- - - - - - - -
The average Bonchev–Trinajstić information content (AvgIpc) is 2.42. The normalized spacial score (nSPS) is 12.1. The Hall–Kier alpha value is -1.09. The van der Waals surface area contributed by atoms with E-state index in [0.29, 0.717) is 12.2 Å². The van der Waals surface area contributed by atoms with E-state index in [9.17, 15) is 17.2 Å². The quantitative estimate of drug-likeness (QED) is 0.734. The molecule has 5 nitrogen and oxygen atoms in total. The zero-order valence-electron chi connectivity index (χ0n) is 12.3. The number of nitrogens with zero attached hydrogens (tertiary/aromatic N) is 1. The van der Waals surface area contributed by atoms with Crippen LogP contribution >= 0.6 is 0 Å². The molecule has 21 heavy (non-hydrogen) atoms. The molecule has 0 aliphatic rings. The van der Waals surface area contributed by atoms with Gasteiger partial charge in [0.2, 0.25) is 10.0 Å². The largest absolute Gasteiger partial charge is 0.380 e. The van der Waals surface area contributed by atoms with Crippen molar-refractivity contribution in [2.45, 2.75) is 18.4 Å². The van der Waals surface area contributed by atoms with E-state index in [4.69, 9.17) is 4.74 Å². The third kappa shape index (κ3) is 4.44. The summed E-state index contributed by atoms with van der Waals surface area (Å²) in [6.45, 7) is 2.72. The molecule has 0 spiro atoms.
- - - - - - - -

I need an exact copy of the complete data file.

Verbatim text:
The average Bonchev–Trinajstić information content (AvgIpc) is 2.42. The normalized spacial score (nSPS) is 12.1. The Hall–Kier alpha value is -1.09. The van der Waals surface area contributed by atoms with E-state index in [0.29, 0.717) is 12.2 Å². The van der Waals surface area contributed by atoms with E-state index in [9.17, 15) is 17.2 Å². The quantitative estimate of drug-likeness (QED) is 0.734. The molecule has 5 nitrogen and oxygen atoms in total. The zero-order valence-electron chi connectivity index (χ0n) is 12.3. The number of nitrogens with zero attached hydrogens (tertiary/aromatic N) is 1. The van der Waals surface area contributed by atoms with Crippen LogP contribution >= 0.6 is 0 Å². The molecule has 21 heavy (non-hydrogen) atoms. The molecule has 0 aliphatic rings. The van der Waals surface area contributed by atoms with Gasteiger partial charge in [0.2, 0.25) is 10.0 Å². The largest absolute Gasteiger partial charge is 0.380 e. The van der Waals surface area contributed by atoms with Crippen molar-refractivity contribution in [2.45, 2.75) is 18.4 Å². The van der Waals surface area contributed by atoms with E-state index in [4.69, 9.17) is 4.74 Å². The third kappa shape index (κ3) is 4.44. The summed E-state index contributed by atoms with van der Waals surface area (Å²) in [6.45, 7) is 2.72. The molecule has 0 spiro atoms.